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A Sparkling Phenomenon This work is considered exceptional by our editorial staff.

In 2006, Stephenie Meyer, a newcomer to the writing world, published her first novel entitled Twilight, and unknowingly set ablaze what critics would later call a worldwide phenomenon. Within a year, Meyer became an international bestselling author and signed her creative rights to Summit Entertainment. Within the next year, Twilight at the box office made $392,616,625, and later, after the release of the last installment in the saga, a grand total of $3,345,177,904. The Twilight saga broke box office records several times over the course of its popularity. But of course, not everyone was on board with the human-vampire-werewolf love triangle. Critics of the saga called it a story of “two tepid, unenlightened people,” and most of the non-Twilight-obsessed population hated even the mention of Bella Swan or Edward Cullen, the novel’s two main characters. But no matter how much a person hated or loved Twilight, everyone was wondering the same thing. “How did this book become so popular?” It’s one of the first suggested searches in Google when one types twilight into the search bar. People wanted to know the answer.

Taking a look back before her movie deal, Stephenie Meyer was the author of an international bestseller but not much else. Fans of Twilight were those who read books, people who go to libraries and enjoy reading in their free time. Not many people check to see who’s on the New York Times Bestseller’s List every week. Twilight being a bestselling book didn’t make it famous, just like any other book on the list. But Twilight did have some sort of stickiness to it, something that hooked people enough for it to become a movie. As we previously stated, critics of the saga called Bella and Edward bland and unoriginal. But this lack of spark just may be what made Twilight stick.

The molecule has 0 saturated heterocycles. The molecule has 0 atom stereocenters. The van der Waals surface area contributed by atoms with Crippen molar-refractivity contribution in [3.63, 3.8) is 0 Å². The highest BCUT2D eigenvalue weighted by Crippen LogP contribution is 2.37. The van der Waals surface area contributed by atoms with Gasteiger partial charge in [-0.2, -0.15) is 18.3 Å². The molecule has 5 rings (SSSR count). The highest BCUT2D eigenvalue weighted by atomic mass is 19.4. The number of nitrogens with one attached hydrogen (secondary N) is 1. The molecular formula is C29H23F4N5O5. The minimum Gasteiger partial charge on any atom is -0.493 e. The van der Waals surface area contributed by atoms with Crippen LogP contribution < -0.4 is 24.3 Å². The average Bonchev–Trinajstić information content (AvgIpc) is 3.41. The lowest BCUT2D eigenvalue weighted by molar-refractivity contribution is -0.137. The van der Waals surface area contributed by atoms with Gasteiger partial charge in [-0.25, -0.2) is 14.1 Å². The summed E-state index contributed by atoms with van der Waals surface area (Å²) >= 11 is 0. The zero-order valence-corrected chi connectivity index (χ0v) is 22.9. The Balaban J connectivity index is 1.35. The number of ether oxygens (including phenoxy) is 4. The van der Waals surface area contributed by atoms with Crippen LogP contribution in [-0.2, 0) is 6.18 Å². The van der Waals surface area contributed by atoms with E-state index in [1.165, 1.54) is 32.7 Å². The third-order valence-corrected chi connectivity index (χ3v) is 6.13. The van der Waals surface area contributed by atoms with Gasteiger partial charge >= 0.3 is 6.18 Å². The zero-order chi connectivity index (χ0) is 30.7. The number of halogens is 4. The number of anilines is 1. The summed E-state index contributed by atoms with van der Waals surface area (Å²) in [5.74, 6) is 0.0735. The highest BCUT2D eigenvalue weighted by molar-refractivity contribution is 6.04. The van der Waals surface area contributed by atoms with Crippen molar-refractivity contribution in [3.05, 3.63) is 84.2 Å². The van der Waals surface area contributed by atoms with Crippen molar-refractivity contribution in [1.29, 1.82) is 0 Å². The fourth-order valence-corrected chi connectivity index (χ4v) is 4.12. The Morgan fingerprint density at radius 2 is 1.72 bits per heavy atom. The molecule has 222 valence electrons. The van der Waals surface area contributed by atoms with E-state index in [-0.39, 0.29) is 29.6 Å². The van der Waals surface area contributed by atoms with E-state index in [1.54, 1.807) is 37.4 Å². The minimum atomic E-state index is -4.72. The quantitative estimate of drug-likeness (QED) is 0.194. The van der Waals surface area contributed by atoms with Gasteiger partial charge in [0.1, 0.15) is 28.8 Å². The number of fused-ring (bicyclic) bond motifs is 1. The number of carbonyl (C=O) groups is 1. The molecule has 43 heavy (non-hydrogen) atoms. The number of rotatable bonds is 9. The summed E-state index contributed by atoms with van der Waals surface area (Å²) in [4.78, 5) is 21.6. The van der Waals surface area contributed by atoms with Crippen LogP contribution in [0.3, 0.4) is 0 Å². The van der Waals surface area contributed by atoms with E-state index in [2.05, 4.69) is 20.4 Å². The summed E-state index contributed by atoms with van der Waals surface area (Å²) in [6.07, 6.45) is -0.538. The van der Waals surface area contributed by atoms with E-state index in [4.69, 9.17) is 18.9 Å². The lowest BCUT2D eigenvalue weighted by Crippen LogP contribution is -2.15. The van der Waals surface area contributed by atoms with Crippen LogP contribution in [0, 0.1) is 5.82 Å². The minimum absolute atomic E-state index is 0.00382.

In the beginning of the novel, the reader gets a quick introduction to Twilight’s main character through her eyes. Bella discusses how she has never fit in anywhere. Physically, she says that she should be “tan, sporty, blond,” but that her skin is “almost translucent-looking” and her physique “slender, but soft somehow, obviously not an athlete.” Mentally, Bella states that she doesn’t relate well to people, and wonders if there’s a glitch in her brain. Already, the reader is placed with an unoriginal teenage girl with no special or unique attributes. But this un-specialness became a huge factor in Twilight’s success. Bella was a girl that millions of other girls could relate to. The fans of Twilight consisted mostly of women between the ages of ten and twenty. During those years, many girls feel exactly as Bella does: that they don’t fit it, something’s wrong with them, and they need to change. Readers could easily picture themselves as Bella, or in the very least indentify with her.
And then there is Edward Cullen, the beautiful, intelligent, and rich vampire, who finds Bella to be the complete opposite of what she believes herself to be. Edward sees Bella as pretty, smart, selfless, and kind. It is what every girl dreams of: a guy who thinks of her as special, even when she doesn’t think it herself. Girls found themselves in Bella Swan and their dream boyfriend in Edward Cullen.